MLB is considering an expansion to its playoff format that would include seven playoff teams in each league, with six competing in a best-of-three opening round for a spot in the divisional series, according to Joel Sherman of the New York Post. The change could be implemented as early as 2022.
There are obviously plenty of things to unpack with this idea, and there are no doubt many baseball fans upset at the prospect of further change to the fabric of the game. But there's a particular line of thinking that is worth particular attention because of the way it will shape discourse around the concept.
Sherman's report includes the following sentence, presented as fact:
If more teams are viable for the playoffs, they will spend more to chase a spot. A club that projects itself internally to, say, 81 wins would think about adding to get to 84-85 and have a chance of being even one of seven playoff teams per league.
At first glance, the perspective makes sense. Indeed, a select group of clubs might decide to deepen their rosters in hopes of tasting October baseball. But the takeaway ignores the broader incentive an expanded playoff field would create: a race to mediocrity, not excellence.
Why would average teams pursue expensive superstars if they could reach the postseason with a win total in the low 80s? Why would above-average teams try to retain their best players (such as Mookie Betts) if they're likely headed to a best-of-three play-in scenario regardless of their moves?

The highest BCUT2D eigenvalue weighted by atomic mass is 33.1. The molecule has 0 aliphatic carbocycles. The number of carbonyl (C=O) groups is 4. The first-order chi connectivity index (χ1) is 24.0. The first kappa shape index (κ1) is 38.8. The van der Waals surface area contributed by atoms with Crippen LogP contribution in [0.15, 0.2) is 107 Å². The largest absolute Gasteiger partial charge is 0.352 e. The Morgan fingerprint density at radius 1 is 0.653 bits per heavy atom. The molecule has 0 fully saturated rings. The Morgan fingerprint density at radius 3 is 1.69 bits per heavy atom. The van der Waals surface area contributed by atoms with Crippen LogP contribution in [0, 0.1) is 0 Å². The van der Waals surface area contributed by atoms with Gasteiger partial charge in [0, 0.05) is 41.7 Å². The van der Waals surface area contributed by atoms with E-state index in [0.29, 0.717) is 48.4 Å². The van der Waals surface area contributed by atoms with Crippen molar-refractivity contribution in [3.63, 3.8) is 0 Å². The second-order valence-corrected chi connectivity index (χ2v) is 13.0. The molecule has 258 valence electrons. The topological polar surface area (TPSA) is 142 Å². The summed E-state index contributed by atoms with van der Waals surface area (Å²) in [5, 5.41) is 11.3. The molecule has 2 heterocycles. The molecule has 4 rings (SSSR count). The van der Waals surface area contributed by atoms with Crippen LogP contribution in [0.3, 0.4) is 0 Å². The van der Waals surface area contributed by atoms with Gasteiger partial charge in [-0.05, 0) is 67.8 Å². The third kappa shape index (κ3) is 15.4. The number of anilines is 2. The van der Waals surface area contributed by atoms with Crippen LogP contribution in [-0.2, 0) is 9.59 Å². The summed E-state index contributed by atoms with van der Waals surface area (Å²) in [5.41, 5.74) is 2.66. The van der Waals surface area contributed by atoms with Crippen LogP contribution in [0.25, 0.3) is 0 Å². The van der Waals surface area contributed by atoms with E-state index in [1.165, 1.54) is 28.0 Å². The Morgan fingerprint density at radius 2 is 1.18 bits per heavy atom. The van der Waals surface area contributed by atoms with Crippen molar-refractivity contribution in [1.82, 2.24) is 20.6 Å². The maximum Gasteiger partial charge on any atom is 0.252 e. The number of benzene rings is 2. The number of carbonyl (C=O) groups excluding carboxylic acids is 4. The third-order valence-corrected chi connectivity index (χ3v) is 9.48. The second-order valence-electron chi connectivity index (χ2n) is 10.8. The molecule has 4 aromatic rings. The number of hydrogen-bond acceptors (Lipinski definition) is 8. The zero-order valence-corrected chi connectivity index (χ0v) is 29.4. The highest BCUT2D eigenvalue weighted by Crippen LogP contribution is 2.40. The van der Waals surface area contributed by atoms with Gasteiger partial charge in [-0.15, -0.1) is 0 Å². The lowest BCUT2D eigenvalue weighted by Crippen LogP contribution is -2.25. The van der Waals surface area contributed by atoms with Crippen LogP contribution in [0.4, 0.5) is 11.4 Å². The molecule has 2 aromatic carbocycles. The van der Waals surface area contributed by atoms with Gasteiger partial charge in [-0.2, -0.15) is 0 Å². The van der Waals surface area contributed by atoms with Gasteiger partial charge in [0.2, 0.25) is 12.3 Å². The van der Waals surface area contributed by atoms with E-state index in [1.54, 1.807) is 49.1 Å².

Best-case scenario, then, the slight boost in motivation for middle-of-the-road teams to get better would cancel out the diminished incentive for good teams to improve, maintaining a status quo that has been heavily criticized for encouraging wealthy owners to be cheap. At worst, the landscape would shift further from the arms race for elite rosters that fans deserve.
There are plenty of examples of average teams that have made splashes this offseason that in the proposed playoff format might not be so motivated to load up. Would the Diamondbacks sign Madison Bumgarner knowing their 85-win team from a year ago would probably be enough to reach the playoffs? Would the Reds stock up on talent? Maybe not.
It's a dilemna well-explained by Dan Szymborski of FanGraphs on Twitter:
In other words, this kind of system encourages *more* teams like Boston to trade their Mookie Betts, not fewer. It creates a system in which any team that doesn't have a good shot at the #1 seed *ought* to focus on winning ~87 games.
— Dan Szymborski (@DSzymborski) February 10, 2020
There are perhaps reasons why an expanded playoff format would work for baseball. Those cases will surely be laid out in the coming weeks. But arguing that it would lead to more team spending seems like a stretch — and possibly the opposite of what would actually occur.